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Ex-chair of Supreme Court becomes State University Deputy-Rector

By Tea Mariamidze
Friday, May 10
Nino Gvenetadze, a Georgian magistrate, and ex-Chair of the Supreme Court between March 20, 2015, and August 2, 2018, has become the Deputy-Rector of Tbilisi State University (TSU).

Tbilisi State University confirmed the information and added that Dr. Nino Okribelashvili was appointed as the second deputy rector.

In 1985 to 1990 Gvenetadze studied at Tbilisi State University, graduated from the Faculty of Laws with honors and became Doctor of Laws in 1995. Between 1990 and 1993 studied a post-graduate in Criminal Law for the Institute of State Law of the Georgian National Academy of Sciences. She became Associate Professor in TSU in 1999 in the Criminology Institute until she was named as Professor of the School of Law in 2007. Between 1994 and 2001 Gvenetadze was a member of the Drafting Committee of the new Criminal Code, and president of the Young Lawyer's Association from 1998 until 1999.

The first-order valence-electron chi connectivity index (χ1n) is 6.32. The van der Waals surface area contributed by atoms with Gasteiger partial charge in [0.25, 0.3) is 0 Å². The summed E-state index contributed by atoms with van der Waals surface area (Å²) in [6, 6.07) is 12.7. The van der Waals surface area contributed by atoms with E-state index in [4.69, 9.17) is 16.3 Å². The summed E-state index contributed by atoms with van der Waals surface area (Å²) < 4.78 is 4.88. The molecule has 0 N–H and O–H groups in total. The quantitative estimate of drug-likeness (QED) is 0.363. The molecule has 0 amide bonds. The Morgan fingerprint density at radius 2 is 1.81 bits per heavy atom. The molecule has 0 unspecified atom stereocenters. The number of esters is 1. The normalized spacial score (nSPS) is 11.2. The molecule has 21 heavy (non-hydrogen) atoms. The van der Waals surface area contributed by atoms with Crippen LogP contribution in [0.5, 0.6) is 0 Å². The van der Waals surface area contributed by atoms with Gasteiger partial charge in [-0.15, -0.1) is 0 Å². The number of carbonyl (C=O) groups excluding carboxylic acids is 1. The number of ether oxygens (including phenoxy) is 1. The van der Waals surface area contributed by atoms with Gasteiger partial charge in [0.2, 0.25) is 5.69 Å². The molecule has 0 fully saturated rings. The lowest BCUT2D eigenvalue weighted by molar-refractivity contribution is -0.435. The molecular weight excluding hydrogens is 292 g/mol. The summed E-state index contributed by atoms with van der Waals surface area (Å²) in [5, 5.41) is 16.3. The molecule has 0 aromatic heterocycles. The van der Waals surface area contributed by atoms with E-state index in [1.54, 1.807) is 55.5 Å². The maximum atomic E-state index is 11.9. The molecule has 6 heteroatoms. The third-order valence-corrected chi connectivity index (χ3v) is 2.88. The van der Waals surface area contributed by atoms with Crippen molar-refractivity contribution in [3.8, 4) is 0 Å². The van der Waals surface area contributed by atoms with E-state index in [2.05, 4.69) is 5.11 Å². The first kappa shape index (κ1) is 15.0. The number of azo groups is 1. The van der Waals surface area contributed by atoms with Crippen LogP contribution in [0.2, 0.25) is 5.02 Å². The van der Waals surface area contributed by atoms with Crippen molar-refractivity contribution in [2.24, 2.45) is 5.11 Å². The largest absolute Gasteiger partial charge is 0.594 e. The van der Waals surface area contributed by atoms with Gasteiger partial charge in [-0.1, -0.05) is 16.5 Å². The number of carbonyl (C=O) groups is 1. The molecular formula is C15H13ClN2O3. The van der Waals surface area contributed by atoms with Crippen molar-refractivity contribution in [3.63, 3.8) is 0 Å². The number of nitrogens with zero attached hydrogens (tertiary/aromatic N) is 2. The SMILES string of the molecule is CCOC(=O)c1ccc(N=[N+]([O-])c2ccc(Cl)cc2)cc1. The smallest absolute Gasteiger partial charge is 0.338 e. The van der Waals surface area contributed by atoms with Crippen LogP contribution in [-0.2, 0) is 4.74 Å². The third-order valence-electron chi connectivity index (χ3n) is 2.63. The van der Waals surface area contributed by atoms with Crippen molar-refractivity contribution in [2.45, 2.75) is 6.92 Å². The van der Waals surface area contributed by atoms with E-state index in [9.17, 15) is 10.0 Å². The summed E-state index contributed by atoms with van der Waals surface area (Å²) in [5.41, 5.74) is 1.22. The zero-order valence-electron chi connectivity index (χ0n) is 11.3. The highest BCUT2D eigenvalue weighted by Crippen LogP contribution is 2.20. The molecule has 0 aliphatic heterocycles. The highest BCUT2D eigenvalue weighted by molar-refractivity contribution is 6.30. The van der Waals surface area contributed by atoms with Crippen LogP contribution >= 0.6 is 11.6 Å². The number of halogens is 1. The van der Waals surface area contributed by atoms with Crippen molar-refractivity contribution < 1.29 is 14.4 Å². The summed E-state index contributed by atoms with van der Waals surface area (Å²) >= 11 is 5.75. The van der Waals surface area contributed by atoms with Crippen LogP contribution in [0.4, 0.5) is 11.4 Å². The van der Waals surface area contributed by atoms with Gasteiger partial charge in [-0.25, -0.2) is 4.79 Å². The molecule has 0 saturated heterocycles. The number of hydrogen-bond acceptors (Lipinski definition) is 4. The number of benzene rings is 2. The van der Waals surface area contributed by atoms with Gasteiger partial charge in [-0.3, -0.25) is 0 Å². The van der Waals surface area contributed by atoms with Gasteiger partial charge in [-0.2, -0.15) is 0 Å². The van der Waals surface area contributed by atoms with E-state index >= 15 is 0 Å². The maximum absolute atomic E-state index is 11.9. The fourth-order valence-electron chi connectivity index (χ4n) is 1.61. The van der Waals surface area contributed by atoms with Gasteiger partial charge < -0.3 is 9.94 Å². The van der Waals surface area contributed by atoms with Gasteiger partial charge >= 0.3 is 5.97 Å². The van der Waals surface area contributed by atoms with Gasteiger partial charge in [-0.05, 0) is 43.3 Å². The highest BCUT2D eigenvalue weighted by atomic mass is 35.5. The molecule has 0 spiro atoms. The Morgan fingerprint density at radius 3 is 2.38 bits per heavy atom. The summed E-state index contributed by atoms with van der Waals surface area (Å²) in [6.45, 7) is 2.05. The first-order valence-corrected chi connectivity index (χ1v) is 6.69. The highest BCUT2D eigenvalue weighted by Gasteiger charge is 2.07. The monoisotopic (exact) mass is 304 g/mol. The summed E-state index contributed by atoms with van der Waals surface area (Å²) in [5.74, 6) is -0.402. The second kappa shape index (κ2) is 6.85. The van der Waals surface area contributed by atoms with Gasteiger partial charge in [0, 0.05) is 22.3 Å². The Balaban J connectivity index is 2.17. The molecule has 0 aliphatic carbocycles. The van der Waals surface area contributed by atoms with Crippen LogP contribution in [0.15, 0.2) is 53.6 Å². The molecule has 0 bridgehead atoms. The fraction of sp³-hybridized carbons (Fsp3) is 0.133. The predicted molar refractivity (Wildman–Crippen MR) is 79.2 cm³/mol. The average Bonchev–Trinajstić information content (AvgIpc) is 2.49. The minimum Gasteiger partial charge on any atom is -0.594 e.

Nino Gvenetadze entered the Supreme Court on 1999 until 2006 as member of the Chamber of Criminal Cases.

On March 20, 2015, Parliament of Georgia approved Gvenetadze as the new Chairwoman of the Supreme Court after then-President Giorgi Margvelashvili selected her.

On November 9, 2017, Gvenetadze resigned on August 2, 2018, claiming health problems were the main reason.

However, the opposition and the non-judge members of the High Council of Justice, the body responsible for the appointment of judges, stated they did not believe the reason that Gvenetadze named.

HCOJ members Ana Dolidze and Nazi Janezashvili claimed Gvenetadze’s resignation was caused by several reasons, including the absence of the support from the government regarding the court reform, informal influences in the judicial system and several high-profile unresolved cases.

Opposition parties claim Gvenetadze received the post from the authorities in return of the silence.

Irakli Abesadze from the European Georgia says the court system is in the 'hands of a particular clan,' which rules the system.

“There were many questions when Gvenetadze resigned unexpectedly. This post should not become a gift from the government for her silence,” he said.

Parliament Speaker Irakli Kobakhidze congratulated Gvenetadze, saying he also teaches in TSU and is pleased to have such a colleague.

The speaker rejected the allegations that Gvenetadze was appointed to the post by the government to 'keep her quiet.'

“Opposition's statements regarding this issue are speculations. They always use such topics, so their reaction was not surprising,” he said.

TSU is the first-ever national university in the Caucasus which was opened in 1918, laying the foundation for a European-type higher school in Georgia, based on Georgian educational traditions.

Giorgi Sharvashidze has been the rector of the university since September 2016.